Next morning, Casey had a seven-hour operation during which eight bolts and two rods were inserted into her back to stabilise her spine.
Casey had a seven-hour operation during which eight bolts and two rods were inserted into her back to stabilise her spine
Casey, pictured paddleboarding before the accident, hopes she will be able to play adapted sports once she has recovered
‘I’ve been slowly recovering ever since,’ she said. ‘I was moved to the Duke of Cornwall Spinal Treatment Centre in Salisbury 11 days after the accident and I haven’t been home since.’
Jay visits Casey once a week while he juggles work with adapting their home for her wheelchair.
She said: ‘Shortly after the accident, I broke down. I felt like if I couldn’t walk then I didn’t want to be here. Everything I do is active. I’m a yoga teacher, I go biking, running.
‘I told Jay that I didn’t want him to be with me because I was a burden. He said that he wasn’t going anywhere.
Casey and Jay’s new home in Cornwall will need to be adapted for Casey’s wheelchair. She said that she hopes for the best but if she doesn’t walk again, she will adapt and live a happy life regardless
Casey and Jay were both avid mountain bike racers and met online after he messaged her when she was tagged in a photo following a mountain bike race she competed in
Jay has picked up the keys to the couple’s new home while Casey remains in hospital. She’s staying positive and says she has lots to look forward to in the future
‘He said that we would hope for the best, but if this is it and I never walk again, I’m still me. He was just glad I was alive, nothing else mattered.
‘At the moment, I’ve been focusing on accepting the fact that I may never walk again. If that’s the case, I’m determined to adapt and have a happy life anyway.’
Now, Casey and her family are trying to raise money to pay for equipment and treatment she will need long term.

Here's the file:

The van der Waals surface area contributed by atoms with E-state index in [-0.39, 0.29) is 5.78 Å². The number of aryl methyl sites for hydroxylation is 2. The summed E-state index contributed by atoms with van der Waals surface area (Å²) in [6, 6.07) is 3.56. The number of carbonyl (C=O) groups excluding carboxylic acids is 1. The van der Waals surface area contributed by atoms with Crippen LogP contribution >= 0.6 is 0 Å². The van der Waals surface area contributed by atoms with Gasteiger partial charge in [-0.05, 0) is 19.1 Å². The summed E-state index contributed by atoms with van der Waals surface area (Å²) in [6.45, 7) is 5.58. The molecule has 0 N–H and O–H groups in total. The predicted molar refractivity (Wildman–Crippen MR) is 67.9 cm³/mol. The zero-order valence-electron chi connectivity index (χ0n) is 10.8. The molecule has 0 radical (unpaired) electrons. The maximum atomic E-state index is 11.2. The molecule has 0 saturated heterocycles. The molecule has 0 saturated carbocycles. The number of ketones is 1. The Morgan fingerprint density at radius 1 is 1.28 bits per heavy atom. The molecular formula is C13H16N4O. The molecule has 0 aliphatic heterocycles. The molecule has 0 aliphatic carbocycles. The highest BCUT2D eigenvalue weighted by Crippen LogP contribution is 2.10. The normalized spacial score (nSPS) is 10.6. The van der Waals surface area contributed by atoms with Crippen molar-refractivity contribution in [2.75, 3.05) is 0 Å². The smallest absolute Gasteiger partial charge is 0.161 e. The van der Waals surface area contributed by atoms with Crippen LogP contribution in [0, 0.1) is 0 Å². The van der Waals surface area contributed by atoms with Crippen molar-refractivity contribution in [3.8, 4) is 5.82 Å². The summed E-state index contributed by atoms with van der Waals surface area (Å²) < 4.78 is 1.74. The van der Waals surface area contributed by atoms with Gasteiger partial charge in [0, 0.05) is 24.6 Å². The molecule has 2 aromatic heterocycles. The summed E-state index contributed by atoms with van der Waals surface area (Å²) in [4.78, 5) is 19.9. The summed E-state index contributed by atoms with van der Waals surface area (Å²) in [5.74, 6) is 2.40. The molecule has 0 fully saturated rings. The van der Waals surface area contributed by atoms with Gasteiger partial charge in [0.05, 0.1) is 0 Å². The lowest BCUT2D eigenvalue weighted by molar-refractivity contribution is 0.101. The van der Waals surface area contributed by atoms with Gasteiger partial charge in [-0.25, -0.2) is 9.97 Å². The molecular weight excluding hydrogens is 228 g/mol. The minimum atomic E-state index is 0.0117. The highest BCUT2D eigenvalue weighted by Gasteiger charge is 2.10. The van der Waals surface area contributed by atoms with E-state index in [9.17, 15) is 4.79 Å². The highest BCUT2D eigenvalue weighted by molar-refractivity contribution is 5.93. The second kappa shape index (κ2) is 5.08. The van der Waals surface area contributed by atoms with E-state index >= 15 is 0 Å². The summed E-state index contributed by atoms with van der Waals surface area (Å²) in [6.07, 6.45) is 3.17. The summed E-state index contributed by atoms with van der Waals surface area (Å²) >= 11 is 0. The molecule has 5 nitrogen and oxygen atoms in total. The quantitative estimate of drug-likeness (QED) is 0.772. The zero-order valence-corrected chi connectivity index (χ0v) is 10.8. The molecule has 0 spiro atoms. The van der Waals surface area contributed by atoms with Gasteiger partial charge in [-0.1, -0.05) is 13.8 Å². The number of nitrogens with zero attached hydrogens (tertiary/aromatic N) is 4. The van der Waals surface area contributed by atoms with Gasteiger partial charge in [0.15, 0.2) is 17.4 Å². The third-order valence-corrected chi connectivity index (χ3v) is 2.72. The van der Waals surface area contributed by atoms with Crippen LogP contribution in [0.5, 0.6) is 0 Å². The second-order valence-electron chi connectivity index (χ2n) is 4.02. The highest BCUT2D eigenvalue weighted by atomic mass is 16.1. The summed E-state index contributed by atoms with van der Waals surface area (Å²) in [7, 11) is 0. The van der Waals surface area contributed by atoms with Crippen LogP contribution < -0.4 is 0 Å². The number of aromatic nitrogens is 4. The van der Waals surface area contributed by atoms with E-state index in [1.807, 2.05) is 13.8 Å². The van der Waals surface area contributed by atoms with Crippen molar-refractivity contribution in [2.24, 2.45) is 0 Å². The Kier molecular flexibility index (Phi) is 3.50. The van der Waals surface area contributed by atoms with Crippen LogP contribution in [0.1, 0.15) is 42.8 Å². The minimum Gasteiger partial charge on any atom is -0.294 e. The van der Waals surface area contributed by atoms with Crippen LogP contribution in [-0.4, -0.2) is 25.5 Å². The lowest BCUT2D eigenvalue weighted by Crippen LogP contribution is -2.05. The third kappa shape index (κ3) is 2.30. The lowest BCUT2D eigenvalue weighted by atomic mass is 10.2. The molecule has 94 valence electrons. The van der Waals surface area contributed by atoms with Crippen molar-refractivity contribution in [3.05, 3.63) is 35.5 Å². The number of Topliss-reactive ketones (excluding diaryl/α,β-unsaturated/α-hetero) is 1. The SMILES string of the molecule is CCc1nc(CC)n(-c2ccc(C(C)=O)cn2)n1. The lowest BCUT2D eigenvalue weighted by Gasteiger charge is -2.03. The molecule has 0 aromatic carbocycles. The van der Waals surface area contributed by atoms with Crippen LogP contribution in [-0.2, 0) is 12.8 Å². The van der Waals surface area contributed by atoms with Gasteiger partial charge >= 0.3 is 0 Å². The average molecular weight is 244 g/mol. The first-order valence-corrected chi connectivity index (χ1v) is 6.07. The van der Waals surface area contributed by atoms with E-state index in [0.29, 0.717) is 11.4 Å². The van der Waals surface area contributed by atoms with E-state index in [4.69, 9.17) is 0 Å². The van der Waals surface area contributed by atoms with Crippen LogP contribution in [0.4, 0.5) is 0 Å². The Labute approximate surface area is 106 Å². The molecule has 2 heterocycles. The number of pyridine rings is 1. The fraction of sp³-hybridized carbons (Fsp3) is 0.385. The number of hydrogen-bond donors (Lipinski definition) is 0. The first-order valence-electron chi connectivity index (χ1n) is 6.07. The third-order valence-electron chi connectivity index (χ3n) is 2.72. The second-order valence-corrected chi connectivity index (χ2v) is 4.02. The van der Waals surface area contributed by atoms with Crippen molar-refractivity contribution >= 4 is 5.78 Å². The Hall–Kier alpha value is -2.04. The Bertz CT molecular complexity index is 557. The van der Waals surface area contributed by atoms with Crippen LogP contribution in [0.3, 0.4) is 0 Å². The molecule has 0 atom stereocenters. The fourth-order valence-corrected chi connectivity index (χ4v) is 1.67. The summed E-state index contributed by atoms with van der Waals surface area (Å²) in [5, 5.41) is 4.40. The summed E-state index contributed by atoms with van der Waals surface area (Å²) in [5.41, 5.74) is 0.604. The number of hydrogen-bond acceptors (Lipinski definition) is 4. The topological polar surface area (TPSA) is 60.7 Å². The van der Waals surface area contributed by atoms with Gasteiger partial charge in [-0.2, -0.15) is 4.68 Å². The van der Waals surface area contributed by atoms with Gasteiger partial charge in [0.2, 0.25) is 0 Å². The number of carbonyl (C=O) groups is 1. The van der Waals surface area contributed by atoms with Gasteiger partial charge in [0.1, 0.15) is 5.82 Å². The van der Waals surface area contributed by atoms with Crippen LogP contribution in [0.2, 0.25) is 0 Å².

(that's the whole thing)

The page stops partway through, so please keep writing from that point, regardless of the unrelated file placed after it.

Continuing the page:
She said: ‘An adapted exercise bike costs around £15,000 alone and we have so many changes that need making to the house.
Caset and Jay before the accident: The couple had just bought a house together when the incident happened and now, Casey and her family are trying to raise money to pay for equipment and treatment she will need long term.
Casey has not been home since the incident but Jay visits her at the Salisbury treatment centre once a week
Casey and Jay have been together for three years and share a love of the outdoors and fitness
‘Also, who knows when or if I’ll be able to work again?
‘It’s a long and expensive road to recovery ahead, as only a limited amount of the equipment and physiotherapy I need are covered by the NHS.
‘My treatment and equipment for my wheelchair will be covered, but anything to help with my mobility on the slim chance I might walk again will cost money.’
Vowing to remain positive, Casey insists there are still plenty of exciting things for her to look forward to in the future.
Casey’s scar along her back after spinal surgery, which took seven hours
She said: ‘Jay and I made an offer on a house last December and we just got the keys this month.
‘It was our dream to pick up the keys together and walk through the front door as a couple, but that didn’t happen.
‘We have the keys now, though, and while I’m still in hospital, Jay is adapting it for me to live in once I’m discharged which could be in mid-July. He’s also said that he won’t sleep there overnight until it’s time for me to move in.
‘The support I’ve had from him has been incredible. Everyone has rallied around me, even my parents, who are moving to Cornwall to be closer to me.
‘I have no idea what the future holds, but I’m determined to carry on.
‘I’m going to play adapted sports and spend more time with my family and friends and I’m never ever going to give up trying to walk.’
To donate, visit: gofundme.com/f/support-for-casey-following-spinal-trauma